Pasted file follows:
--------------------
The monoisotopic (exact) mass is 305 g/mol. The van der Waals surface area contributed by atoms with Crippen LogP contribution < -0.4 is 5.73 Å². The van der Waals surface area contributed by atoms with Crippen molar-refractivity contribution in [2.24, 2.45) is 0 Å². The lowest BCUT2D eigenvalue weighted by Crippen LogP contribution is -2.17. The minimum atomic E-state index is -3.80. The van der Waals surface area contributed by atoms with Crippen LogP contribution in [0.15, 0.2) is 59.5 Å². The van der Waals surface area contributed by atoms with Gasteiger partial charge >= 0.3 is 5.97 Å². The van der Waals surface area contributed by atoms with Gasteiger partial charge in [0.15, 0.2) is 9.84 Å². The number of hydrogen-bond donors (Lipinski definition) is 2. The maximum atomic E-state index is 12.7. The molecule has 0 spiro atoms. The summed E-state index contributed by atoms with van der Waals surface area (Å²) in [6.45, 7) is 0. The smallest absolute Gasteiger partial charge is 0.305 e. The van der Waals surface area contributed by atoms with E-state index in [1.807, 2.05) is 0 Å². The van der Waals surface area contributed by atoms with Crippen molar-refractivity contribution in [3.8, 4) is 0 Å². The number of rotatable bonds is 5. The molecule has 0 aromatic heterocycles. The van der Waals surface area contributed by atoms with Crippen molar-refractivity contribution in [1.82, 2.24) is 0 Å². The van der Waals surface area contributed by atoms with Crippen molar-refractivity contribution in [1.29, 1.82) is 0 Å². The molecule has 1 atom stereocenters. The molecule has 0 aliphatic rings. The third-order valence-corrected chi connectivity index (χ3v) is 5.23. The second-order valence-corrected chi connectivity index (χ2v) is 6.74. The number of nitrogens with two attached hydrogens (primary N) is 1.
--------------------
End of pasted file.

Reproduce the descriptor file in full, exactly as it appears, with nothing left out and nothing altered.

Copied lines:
The monoisotopic (exact) mass is 305 g/mol. The van der Waals surface area contributed by atoms with Crippen LogP contribution < -0.4 is 5.73 Å². The van der Waals surface area contributed by atoms with Crippen molar-refractivity contribution in [2.24, 2.45) is 0 Å². The lowest BCUT2D eigenvalue weighted by Crippen LogP contribution is -2.17. The minimum atomic E-state index is -3.80. The van der Waals surface area contributed by atoms with Crippen LogP contribution in [0.15, 0.2) is 59.5 Å². The van der Waals surface area contributed by atoms with Gasteiger partial charge >= 0.3 is 5.97 Å². The van der Waals surface area contributed by atoms with Gasteiger partial charge in [0.15, 0.2) is 9.84 Å². The number of hydrogen-bond donors (Lipinski definition) is 2. The maximum atomic E-state index is 12.7. The molecule has 0 spiro atoms. The summed E-state index contributed by atoms with van der Waals surface area (Å²) in [6.45, 7) is 0. The smallest absolute Gasteiger partial charge is 0.305 e. The van der Waals surface area contributed by atoms with E-state index in [1.807, 2.05) is 0 Å². The van der Waals surface area contributed by atoms with Crippen molar-refractivity contribution in [3.8, 4) is 0 Å². The number of rotatable bonds is 5. The molecule has 0 aromatic heterocycles. The van der Waals surface area contributed by atoms with Crippen molar-refractivity contribution in [1.82, 2.24) is 0 Å². The van der Waals surface area contributed by atoms with Crippen molar-refractivity contribution in [1.29, 1.82) is 0 Å². The molecule has 1 atom stereocenters. The molecule has 0 aliphatic rings. The third-order valence-corrected chi connectivity index (χ3v) is 5.23. The second-order valence-corrected chi connectivity index (χ2v) is 6.74. The number of nitrogens with two attached hydrogens (primary N) is 1.